Running (from) the family toward story

Title: Running (from) the family toward story
Source document: Brno studies in English. 2010, vol. 36, iss. 2, pp. [171]-189
  • ISSN
    0524-6881 (print)
    1805-0867 (online)
Type: Article
License: Not specified license

Notice: These citations are automatically created and might not follow citation rules properly.

"During certain hours, at certain years in our lives, we see ourselves as remnants from the earlier generations that were destroyed" (Michael Ondaatje, Running in the Family, 179). This meditation on the contingencies of autobiography and biography employs Susanna Egon and Paul Eakin to unpack the covert trajectory within every family memoir. Using Michael Ondaatje's fragmented and intensely erotic auto/biography, Running in the Family, to frame the generative chaos of inheritance and genealogy, this textual bricolage seeks to subvert the aphoristic essentialism of stories familial and historical. Exploring a parental tale as mirror to Ondaatje's search for his father, this ficto-critical self-portrait examines the hybrid and speculative story of the immigrant, migrant, and displaced family in transition and translation. The ineluctable curse of running within the family while running from the family, avoiding the family even while the story yearns for the family, leads directly to autobiography as fictional exploration. The fiction of the self seeks to translate the peripheral into the tangible. In the course of that metaphrase, the subject examines her own indeterminate site, the shadow source of absence, and the temptations of forgery. Like Ondaatje in Running in the Family, this search for ways to translate a "father" from remnant into chronicle engages with the mystery of bloodline, and how inheritance blurs the clean lines of record. It examines how autobiography becomes less than confession and more than experience, hyperbolized life and altered self-portrait, profile and sketch, archive more than monograph, allegory rather than apologue, slippage and self-delusion. The family as a site of indeterminacy transcends the conventions of both auto and biographical to shadow its own future.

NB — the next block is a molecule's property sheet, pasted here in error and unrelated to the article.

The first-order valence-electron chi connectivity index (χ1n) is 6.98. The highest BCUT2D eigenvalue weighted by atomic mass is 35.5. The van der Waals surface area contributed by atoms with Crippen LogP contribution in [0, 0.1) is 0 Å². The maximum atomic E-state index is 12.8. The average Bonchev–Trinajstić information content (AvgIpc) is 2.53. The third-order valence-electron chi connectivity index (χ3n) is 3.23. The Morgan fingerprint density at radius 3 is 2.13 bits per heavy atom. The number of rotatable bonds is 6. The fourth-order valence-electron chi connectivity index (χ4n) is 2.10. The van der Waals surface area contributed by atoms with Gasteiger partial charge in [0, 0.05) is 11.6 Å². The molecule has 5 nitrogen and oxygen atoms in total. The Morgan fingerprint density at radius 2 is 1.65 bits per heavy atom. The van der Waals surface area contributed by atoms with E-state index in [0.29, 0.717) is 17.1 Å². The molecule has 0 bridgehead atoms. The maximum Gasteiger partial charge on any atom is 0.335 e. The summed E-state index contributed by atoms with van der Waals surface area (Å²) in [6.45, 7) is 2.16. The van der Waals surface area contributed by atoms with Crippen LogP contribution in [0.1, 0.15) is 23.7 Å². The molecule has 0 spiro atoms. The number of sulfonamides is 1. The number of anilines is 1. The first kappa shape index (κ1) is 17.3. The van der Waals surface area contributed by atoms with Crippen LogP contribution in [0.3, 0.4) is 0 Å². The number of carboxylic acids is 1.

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[2] Eakin, Paul John (1985) Fictions in Autobiography: Studies in the Art of Self-Invention. Princeton: Princeton University Press.

[3] Egan, Susanna (1999) Mirror Talk: Genres of Crisis in Contemporary Autobiography. Chapel Hill: University of North Carolina Press.

[4] Ondaatje, Michael (1982) Running in the Family. Toronto: McClelland and Stewart.

[5] Saul, Joanne (2006) Writing the Roaming Subject: The Biotext in Canadian Literature. Toronto: University of Toronto Press.

[6] Spender, Stephen (1951) World Within World: The Autobiography of Stephen Spender. London: Hamish Hamilton.

[7] Wynne, Frank (2006) 'The forger who fooled the world'. 9 May 2010.